Non-coding RNA molecules are known for their role in regulating tumorigenic pathways. Three different non-coding RNA molecules have been identified, including microRNA (miRNA), long non-coding RNA (lncRNA), and circular RNA (circRNA), all of which lack protein coding capacity. MicroRNAs contain complementary nucleotide sequences to specific 5′ or 3′UTR regions of mRNAs, allowing them to bind to the mRNA and inhibit translation (Fan et al., 2019). lncRNAs regulate both at the transcriptional and translational levels by various mechanisms. Research on lncRNA in cancer has focused on the ability of lncRNA to indirectly control signaling pathways by inhibiting transcription of interfering miRNA molecules, or by binding to mature miRNA as a competing endogenous RNA (ceRNA) (Ponting et al., 2009; Li et al., 2020a). CircRNA is an ssRNA molecule formed from the joining of the 5′ end and 3′-poly-A tail during exon splicing events (Memczak et al., 2013). CircRNA manipulates numerous pathways by complementary binding of specific miRNAs, thus inhibiting their activity, similar to lncRNA (Memczak et al., 2013). The ability of circRNAs to significantly enhance or inhibit tumorigenic pathways, along with their increased stability compared to lncRNA, highlights their potential as therapeutic targets for future research (Memczak et al., 2013). There are 10 frizzled (Fzd) protein receptors, categorized as G-protein–coupled receptors (GPCRs) with a seven-span transmembrane domain that activates multiple tumorigenic signaling pathways following wingless type (WNT) ligand binding. Downstream Fzd/Wnt pathways include both the canonical Wnt/β-catenin pathway and the two non-canonical Wnt/PCP and Wnt/Ca2+ pathways. The canonical Wnt/β-catenin pathway is a common signaling pathway in cancer where Wnt/Fzd binding inhibits the tertiary GSK3β complex from forming. This inhibition prevents the phosphorylation and inactivation of β-catenin in the cytoplasm. This enables β-catenin to translocate to the nucleus where it associates with the T-cell factor/lymphoid enhancer factor (TCF/LEF) transcription factors to induce the transcription of tumorigenic target genes such as TGF-β (Hendrickx and Leyns, 2008). Meanwhile, the Wnt/PCP and Wnt/Ca2+ pathways induce cytoskeletal rearrangements, as well as cell polarity and movement by upregulating intracellular phosphorylation cascades.5 Although the role of Fzds in cancer varies by specific Fzd receptor and cancer type, their signaling pathways have emerged as potentially important drug targets due to their critical role in Wnt/β-catenin signaling and cell mobility (Schulte and Kozielewicz, 2020). For instance, compounds that bind to the transmembrane domain of Fzd7 and interfere with Wnt binding could reduce oncogenic signaling in many cancer types (Kalhor et al., 2020). The epilepsy drug carbamazepine binds Fzd8 to suppress β-catenin signaling (Zhao et al., 2020), and Fzd9 may be a critical receptor for a lung cancer chemoprevention drug (Tennis et al., 2010). Identifying non-coding RNAs that enhance or inhibit downstream Fzd signaling will support new approaches to cancer prevention and treatment. Here, we provide a brief review of non-coding RNA associated with Fzd receptors in cancer.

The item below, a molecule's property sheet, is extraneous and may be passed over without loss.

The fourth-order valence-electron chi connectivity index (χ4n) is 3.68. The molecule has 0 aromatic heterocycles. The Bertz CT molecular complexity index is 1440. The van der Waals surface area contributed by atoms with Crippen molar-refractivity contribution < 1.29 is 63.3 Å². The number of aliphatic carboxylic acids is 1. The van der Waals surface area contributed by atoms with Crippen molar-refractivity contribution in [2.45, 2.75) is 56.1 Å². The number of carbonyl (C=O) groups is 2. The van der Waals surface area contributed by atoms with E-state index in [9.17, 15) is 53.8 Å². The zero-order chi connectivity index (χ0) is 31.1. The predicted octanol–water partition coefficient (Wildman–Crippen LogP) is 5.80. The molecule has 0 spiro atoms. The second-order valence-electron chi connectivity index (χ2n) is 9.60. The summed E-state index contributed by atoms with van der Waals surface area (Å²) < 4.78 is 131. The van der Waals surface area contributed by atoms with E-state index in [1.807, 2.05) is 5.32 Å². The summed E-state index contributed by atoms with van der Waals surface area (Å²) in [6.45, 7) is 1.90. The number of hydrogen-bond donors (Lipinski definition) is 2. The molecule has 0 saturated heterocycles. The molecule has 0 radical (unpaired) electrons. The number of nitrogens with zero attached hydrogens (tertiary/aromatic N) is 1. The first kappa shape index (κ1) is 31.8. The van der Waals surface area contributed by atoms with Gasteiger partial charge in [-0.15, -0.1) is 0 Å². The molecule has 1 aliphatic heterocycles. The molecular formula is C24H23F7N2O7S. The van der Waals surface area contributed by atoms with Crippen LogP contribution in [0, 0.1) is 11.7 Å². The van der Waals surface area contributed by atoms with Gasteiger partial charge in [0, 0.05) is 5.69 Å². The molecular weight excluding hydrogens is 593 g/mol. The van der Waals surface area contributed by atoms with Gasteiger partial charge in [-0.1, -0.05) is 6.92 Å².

MicroRNA